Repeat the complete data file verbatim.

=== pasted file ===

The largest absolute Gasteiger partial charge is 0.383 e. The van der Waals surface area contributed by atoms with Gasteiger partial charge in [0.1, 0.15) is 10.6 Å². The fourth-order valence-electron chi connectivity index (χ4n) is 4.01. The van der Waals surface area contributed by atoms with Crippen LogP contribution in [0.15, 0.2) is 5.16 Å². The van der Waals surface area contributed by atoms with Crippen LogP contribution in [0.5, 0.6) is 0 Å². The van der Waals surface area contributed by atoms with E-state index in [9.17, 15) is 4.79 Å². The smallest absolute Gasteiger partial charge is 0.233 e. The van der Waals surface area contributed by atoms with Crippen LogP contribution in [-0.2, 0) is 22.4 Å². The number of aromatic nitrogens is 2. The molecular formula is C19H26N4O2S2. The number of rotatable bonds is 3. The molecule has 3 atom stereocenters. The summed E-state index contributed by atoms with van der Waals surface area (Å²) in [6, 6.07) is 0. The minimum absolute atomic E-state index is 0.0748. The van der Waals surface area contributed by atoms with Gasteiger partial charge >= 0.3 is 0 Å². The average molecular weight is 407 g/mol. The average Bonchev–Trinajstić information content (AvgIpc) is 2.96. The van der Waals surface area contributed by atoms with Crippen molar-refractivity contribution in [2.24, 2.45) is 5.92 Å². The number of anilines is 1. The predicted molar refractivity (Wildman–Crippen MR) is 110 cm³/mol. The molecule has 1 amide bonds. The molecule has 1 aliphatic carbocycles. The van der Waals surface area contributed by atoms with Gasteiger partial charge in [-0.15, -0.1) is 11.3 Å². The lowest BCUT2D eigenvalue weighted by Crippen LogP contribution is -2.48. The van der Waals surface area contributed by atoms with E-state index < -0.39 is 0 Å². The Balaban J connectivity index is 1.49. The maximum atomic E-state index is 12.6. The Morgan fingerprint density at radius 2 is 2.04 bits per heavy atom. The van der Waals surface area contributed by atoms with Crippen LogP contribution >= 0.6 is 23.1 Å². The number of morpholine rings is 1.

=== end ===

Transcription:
The largest absolute Gasteiger partial charge is 0.383 e. The van der Waals surface area contributed by atoms with Gasteiger partial charge in [0.1, 0.15) is 10.6 Å². The fourth-order valence-electron chi connectivity index (χ4n) is 4.01. The van der Waals surface area contributed by atoms with Crippen LogP contribution in [0.15, 0.2) is 5.16 Å². The van der Waals surface area contributed by atoms with Crippen LogP contribution in [0.5, 0.6) is 0 Å². The van der Waals surface area contributed by atoms with E-state index in [9.17, 15) is 4.79 Å². The smallest absolute Gasteiger partial charge is 0.233 e. The van der Waals surface area contributed by atoms with Crippen LogP contribution in [-0.2, 0) is 22.4 Å². The number of aromatic nitrogens is 2. The molecular formula is C19H26N4O2S2. The number of rotatable bonds is 3. The molecule has 3 atom stereocenters. The summed E-state index contributed by atoms with van der Waals surface area (Å²) in [6, 6.07) is 0. The minimum absolute atomic E-state index is 0.0748. The van der Waals surface area contributed by atoms with Gasteiger partial charge >= 0.3 is 0 Å². The average molecular weight is 407 g/mol. The average Bonchev–Trinajstić information content (AvgIpc) is 2.96. The van der Waals surface area contributed by atoms with Crippen molar-refractivity contribution in [2.24, 2.45) is 5.92 Å². The number of anilines is 1. The predicted molar refractivity (Wildman–Crippen MR) is 110 cm³/mol. The molecule has 1 amide bonds. The molecule has 1 aliphatic carbocycles. The van der Waals surface area contributed by atoms with Gasteiger partial charge in [-0.15, -0.1) is 11.3 Å². The lowest BCUT2D eigenvalue weighted by Crippen LogP contribution is -2.48. The van der Waals surface area contributed by atoms with E-state index < -0.39 is 0 Å². The Balaban J connectivity index is 1.49. The maximum atomic E-state index is 12.6. The Morgan fingerprint density at radius 2 is 2.04 bits per heavy atom. The van der Waals surface area contributed by atoms with Crippen LogP contribution >= 0.6 is 23.1 Å². The number of morpholine rings is 1.